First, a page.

Penguins find silver lining with Crosby, Malkin out
Something good did come out of January for the Penguins, who played most of the month without center Sidney Crosby (concussion) and the final weeks of it without center Evgeni Malkin (sinus infection).
That "something" is center Jordan Staal, who made his season debut in the Winter Classic on New Year's Day and has assumed No. 1 center duties for the past few weeks.
Admittedly, Staal said his game "is not quite there yet," adding that his conditioning "is pretty darn close."
The injuries to Crosby and Malkin were a blessing for Staal, who had spent only a couple of weeks practicing with teammates from mid-May to the day after Christmas. Three surgeries -- two to correct an infected foot, one to repair a broken hand -- forced Staal to recover and rehabilitate at the expense of training.
There was reason to believe his months before the Stanley Cup playoffs would be spent playing into form, but that luxury was absent with Crosby and Malkin out.
"I basically stepped into the fire with all those minutes," said Staal, who has played at least 19 minutes in 10 of his 13 games and at least 20 minutes in eight of the past nine.
"I definitely don't mind," Staal said. "The more ice time the better, that's the way I like it. This has definitely sped up the process."
The most famous quote associated with Staal comes from general manager Ray Shero, who once said, "You win Stanley Cups with Jordan Staal."
Surely the Penguins will need a healthy Crosby and Malkin to regain that silver chalice. Goalie Marc-Andre Fleury continuing at this Vezina Trophy-like level will help, too.
However, as last postseason proved, without Staal being able to consistently contribute his rare combination of puck possession and exemplary defense, the Penguins are just another team.
Injuries have been a problem for the Penguins all season. But Staal's fast-track return to form with the two superstars hurt has been a pleasant byproduct.
BY THE NUMBERS
Penguins goaltender Brent Johnson's fight Wednesday night with the Islanders' Rick DiPietro was the 10th in franchise history involving the goalie. A look at other netminders to receive majors for fighting:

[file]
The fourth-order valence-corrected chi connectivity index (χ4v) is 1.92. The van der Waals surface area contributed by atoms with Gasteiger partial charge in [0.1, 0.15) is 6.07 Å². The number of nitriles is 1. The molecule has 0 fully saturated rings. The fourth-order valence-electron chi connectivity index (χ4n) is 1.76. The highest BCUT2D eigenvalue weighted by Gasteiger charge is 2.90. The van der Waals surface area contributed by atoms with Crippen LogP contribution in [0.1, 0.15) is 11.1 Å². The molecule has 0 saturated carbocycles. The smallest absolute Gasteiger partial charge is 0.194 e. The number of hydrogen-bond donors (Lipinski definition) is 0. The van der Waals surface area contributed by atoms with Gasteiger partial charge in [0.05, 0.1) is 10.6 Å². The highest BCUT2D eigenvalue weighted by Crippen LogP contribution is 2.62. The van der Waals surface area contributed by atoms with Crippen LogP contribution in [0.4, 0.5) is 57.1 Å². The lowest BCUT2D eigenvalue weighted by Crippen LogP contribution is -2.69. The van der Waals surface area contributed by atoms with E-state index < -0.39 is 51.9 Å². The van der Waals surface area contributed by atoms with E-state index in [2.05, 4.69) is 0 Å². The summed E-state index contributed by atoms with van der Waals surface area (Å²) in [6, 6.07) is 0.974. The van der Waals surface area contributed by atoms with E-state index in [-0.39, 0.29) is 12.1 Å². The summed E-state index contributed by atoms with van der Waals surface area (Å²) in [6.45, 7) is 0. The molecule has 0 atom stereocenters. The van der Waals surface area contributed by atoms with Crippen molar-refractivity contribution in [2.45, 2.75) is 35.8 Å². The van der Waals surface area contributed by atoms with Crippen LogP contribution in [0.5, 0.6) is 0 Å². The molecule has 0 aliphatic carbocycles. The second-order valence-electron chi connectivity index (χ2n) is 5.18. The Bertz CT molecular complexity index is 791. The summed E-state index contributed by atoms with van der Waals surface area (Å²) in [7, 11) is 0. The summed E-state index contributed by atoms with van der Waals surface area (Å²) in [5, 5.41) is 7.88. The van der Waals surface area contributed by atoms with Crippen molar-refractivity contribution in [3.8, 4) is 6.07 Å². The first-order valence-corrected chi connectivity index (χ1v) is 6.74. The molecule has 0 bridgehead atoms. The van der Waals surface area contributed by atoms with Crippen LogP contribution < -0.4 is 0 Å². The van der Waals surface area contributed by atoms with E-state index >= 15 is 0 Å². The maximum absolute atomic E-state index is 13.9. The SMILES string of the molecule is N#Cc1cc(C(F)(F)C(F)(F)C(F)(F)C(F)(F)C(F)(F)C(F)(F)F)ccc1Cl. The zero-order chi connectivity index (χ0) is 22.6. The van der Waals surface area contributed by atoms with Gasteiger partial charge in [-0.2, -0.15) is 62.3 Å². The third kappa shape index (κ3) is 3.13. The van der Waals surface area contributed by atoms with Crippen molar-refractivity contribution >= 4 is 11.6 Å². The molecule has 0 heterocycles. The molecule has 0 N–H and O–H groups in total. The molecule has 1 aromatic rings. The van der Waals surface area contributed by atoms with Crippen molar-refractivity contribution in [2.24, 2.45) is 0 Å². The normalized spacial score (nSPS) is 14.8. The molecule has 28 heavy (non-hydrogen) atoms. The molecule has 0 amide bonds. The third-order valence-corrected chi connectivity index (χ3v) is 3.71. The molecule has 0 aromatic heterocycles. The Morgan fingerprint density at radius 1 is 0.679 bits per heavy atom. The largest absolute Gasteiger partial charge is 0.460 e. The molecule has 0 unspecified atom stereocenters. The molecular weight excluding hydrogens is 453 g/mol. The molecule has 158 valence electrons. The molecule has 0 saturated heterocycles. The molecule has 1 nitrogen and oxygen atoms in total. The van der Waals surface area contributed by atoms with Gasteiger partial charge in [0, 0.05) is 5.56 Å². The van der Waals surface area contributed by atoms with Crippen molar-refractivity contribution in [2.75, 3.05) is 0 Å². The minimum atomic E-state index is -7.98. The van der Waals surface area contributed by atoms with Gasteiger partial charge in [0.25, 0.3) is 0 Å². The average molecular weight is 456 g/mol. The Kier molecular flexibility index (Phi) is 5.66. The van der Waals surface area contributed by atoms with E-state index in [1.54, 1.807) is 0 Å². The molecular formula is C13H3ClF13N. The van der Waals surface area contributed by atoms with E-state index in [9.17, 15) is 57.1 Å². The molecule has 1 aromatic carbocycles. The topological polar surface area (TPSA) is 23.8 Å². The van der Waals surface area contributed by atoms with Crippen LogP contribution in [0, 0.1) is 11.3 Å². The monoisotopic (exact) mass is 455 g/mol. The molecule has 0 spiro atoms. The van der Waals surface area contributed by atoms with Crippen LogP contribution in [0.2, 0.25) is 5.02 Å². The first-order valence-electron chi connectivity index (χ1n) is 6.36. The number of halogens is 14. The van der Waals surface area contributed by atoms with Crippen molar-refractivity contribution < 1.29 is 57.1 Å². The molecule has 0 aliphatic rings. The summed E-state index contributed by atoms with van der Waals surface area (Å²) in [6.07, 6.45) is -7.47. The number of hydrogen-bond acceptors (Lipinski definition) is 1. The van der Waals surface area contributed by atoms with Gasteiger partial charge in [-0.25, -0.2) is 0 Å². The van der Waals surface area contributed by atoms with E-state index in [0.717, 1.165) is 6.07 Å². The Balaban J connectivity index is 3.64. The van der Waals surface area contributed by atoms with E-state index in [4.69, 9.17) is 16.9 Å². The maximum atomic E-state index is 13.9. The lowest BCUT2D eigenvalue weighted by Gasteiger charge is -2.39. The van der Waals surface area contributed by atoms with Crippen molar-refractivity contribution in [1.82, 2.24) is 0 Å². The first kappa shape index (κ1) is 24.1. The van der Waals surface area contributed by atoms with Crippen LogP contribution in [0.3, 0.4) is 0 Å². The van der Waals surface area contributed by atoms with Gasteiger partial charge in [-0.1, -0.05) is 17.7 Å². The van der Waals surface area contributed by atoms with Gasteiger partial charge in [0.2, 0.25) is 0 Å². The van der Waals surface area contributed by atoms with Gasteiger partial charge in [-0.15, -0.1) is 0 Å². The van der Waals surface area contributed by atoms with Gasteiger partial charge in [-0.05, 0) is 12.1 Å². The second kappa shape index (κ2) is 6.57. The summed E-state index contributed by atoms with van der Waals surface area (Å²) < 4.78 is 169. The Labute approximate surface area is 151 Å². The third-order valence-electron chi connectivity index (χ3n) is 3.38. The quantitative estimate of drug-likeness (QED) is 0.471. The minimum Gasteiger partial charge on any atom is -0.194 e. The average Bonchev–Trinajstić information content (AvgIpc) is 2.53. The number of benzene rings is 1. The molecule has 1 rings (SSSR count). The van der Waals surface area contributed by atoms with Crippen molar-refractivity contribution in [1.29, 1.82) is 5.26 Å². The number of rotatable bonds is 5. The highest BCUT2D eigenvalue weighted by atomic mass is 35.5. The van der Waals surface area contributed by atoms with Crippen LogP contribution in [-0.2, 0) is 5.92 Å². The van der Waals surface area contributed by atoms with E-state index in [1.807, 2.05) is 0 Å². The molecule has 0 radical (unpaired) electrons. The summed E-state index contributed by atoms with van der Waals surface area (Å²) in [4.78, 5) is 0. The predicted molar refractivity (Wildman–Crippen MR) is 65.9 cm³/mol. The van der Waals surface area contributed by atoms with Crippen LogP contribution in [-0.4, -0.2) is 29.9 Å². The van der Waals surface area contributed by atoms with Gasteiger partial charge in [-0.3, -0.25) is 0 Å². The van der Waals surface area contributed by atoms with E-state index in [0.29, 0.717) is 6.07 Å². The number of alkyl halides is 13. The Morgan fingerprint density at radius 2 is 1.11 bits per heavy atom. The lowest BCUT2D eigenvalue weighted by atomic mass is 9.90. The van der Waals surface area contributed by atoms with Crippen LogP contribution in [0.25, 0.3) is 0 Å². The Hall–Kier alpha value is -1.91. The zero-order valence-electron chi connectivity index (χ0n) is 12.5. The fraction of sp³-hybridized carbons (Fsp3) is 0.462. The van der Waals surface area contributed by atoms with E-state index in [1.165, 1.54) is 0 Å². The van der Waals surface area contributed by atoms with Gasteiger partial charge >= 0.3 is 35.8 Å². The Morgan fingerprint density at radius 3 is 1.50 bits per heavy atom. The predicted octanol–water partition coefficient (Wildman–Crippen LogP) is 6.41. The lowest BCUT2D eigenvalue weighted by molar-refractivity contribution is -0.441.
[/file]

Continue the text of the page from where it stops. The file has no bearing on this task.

Nov. 22, 1969: 6:53, 2nd period — Al Smith (vs. Earl Heiskala, Flyers) W, 5-3
Dec. 17, 1969: 18:22, 1st — Smith (vs. Terry Harper, Canadiens) L, 5-2
Oct. 23, 1970: 6:42, 3rd — Smith (vs. Tony Featherstone, Seals) W, 3-1
Nov. 28, 1970: 20:00, 2nd — Smith (vs. Phil Myre, Canadiens) L, 5-1
April 4, 1971: 18:43, 1st — Smith (vs. Noel Picard, Blues) T, 1-1
Oct. 27, 1976: 7:57, 3rd — Dunc Wilson (vs. Danny Gare, Sabres) T, 4-4
April 9, 1977*: 14:14, 1st — Denis Herron (vs. "Tiger" Williams, Maple Leafs) L, 5-2
Feb. 29, 1984: 6:48, 2nd — Herron (vs. "Tiger" Williams, Canucks) L, 9-5
May 16, 1995*: 13:14, 3rd — Ken Wregget (vs. Dale Hunter, Capitals) W, 7-1
* — postseason
Source: Bob Grove, Penguins historian
EYE ON THE ENEMY
An NHL Insider offers insight on the Penguins' opponents for the week ahead:
Home, 7 p.m. today
"Overall performance has been up and down because of average defensive-zone play. The Sabres are expected to be "sellers" before the trade deadline, and players are looking to keep their jobs — so expect high energy."
Away, 12:30 p.m. Sunday
"Their skilled players are still adjusting to the new defensive mindset. It has resulted in some rough nights trying to hold leads, but they have improved their turnover ratio."
COLUMBUS BLUE JACKETS
Home, 7 p.m. Tuesday
"Defensively, they have been fragile and the goaltenders have been inconsistent. They play like a different team when scoring first, which gives their skilled forwards confidence."
Penguins players share their thoughts on Dan Bylsma's COACHING STYLE:
Matt Cooke: "He is a teacher of the game above everything else. He understands the game, downloads it quickly. He's willing and able to change on the fly, which I think is the strength of our team."
Zbynek Michalek: "He is easy to talk to, a good communicator. He tries to talk to players about how they feel, even off the ice. For me, if a coach is talking to his players and is interested in what's going on in their lives, that makes you want to play for him more."
Mike Rupp: "Energy comes to mind. Dan's upbeat. I was going to say aggressive, but that can be taken out of context. He's aggressive with his energy and positive attitude. He wears it on his sleeve. He's hungry to come to the rink each day, and that rubs off on us."
ONES TO WATCH
Players to keep an eye on this week:
Nathan Gerbe, Sabres center: He is a small, fast player with a high skill level. He can be an entertaining player if given room to create.
Nicklas Backstrom, Capitals center: He has had an off year compared to his standard, but he drives their offense. Alex Ovechkin's game, most nights, depends on Backstrom.
Jakub Voracek, Blue Jackets right wing: He is a young power forward that skates well and plays with an edge. He has established a consistent offensive game with his physical attributes and size.
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